Freddie Hubbard's definitely rolling on this great little set – rolling right back into acoustic jazz territory after a run of smoother soul sessions for bigger labels at the end of the 70s! The album's a live one, and it's a perfect example of the development of Hubbard's solo skills at the point – amazingly well-crafted, especially in a spontaneous setting like this, where Freddie can really stretch out over a long tune with really soulfully imaginative expressions. The group features the great David Schnitter on tenor and soprano sax – a great colleague for the date – plus Billy Childs on acoustic and electric piano, Larry Klein on bass, and Carl Burnett on drums. Titles include "Breaking Point", "Brigitte", "Cascais", "One Of Another Kind", and "Byrdlike".
Reissue with the latest remastering. Features original cover artwork. One of Art Blakey's final recordings as a leader features two separate pianists (Benny Green and Mulgrew Miller) and two bassists (Leon Lee Dorsey and Lonnie Plaxico) taking part, along with the guest appearance of former Jazz Messenger Freddie Hubbard. Blakey was going deaf near the end of his life and sounds a tad tentative at times, while Hubbard's return may have been more to improve his chops (which had been in question after his experiments with fusion). The trumpeter seems rejuvenated by working with his former boss and his latest crop of Young Lions, who also include tenor saxophonist Javon Jackson.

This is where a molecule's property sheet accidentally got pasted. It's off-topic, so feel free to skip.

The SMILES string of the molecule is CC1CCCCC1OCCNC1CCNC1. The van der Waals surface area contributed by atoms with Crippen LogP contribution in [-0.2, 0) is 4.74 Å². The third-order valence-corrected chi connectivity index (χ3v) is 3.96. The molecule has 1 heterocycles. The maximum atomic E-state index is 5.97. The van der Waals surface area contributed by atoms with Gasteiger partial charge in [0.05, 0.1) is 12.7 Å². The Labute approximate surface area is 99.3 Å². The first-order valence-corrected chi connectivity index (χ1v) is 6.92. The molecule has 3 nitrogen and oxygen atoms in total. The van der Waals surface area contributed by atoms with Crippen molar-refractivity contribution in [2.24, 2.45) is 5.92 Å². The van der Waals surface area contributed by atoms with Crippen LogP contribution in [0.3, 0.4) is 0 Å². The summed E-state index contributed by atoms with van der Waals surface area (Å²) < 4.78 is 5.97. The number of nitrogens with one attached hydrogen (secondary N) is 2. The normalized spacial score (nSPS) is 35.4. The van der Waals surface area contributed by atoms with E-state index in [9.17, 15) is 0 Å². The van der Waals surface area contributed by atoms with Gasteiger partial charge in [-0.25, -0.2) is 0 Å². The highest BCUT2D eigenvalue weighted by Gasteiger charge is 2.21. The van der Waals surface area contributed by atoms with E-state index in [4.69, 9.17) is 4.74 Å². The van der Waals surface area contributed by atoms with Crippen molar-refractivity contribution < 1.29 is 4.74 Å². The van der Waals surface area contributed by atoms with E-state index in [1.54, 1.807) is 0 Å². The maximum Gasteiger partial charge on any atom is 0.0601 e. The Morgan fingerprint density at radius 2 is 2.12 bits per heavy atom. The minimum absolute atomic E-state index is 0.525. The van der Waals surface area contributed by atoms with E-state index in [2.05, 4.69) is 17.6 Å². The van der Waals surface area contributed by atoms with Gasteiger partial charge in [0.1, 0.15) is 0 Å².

Freddie Hubbard makes a sweet splash for the 80s in this great little set – one of his last electric outings before a return to more acoustic modes! The vibe's a bit leaner than some of his late 70s albums, with most of the electricity coming from the bass, and from the keyboards by Chester Thompson or Louis Small – but the record's definitely got that soaring sense of flow that Freddie brought to his best work of this nature – that new sound he unlocked during the 70s, which finally seemed to find the right voice for that mighty horn of his!